Right of Publicity Closed Workshop

Saturday, October 17, 2015 - 9:15am

The following topics will be addressed: Current state of right of publicity law; Introduction to the current relationship of right of publicity to copyright, trademark and privacy principles; First Amendment theories relevant to thinking about right of publicity; The nature of the “right”; How is the “right” to be reconciled with the First Amendment?; Relationship to Copyright law; Relationship to Trademark law; Practical issues 

Speakers include: Floyd Abrams, Rebecca Tushnet, Jennifer Rothman, Mark Lemley, Jack M. Balkin, Bruce Keller, Stacey Dogan, Lee Levine

FAIA: Gerson Zweifach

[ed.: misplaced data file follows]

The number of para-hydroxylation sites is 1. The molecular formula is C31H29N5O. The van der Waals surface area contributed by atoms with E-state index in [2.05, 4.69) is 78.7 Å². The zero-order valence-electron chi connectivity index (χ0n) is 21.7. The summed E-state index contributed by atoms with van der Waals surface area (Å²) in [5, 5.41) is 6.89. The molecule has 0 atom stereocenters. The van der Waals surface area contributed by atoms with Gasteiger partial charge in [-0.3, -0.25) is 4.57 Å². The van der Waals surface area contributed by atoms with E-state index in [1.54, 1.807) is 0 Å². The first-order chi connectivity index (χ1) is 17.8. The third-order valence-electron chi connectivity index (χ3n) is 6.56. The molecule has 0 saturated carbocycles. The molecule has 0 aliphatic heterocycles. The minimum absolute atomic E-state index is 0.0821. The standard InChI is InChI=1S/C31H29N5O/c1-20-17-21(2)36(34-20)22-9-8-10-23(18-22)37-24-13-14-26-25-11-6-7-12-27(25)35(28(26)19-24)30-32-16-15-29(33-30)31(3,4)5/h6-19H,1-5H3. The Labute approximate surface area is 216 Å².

Monday, October 19, 2015 - 3:00pm

Leak and Hacks

News Corp said Thursday that Gerson Zweifach will step down as general counsel, after helping to steer the company through the fallout over a British phone-hacking scandal and its 2013 split with 21st Century Fox Inc.

News Corp, which owns The Wall Street Journal and Dow Jones Newswires, had retained Mr. Zweifach on a transitional basis after the split with 21st Century Fox in June 2013. He will remain 21st Century Fox’s group general counsel and compliance chief.

ISP Big Data Speaker Series: Fenwick McKelvey

Wednesday, October 21, 2015 - 12:00pm

Media Daemons: The Algorithms Controlling Internet Routing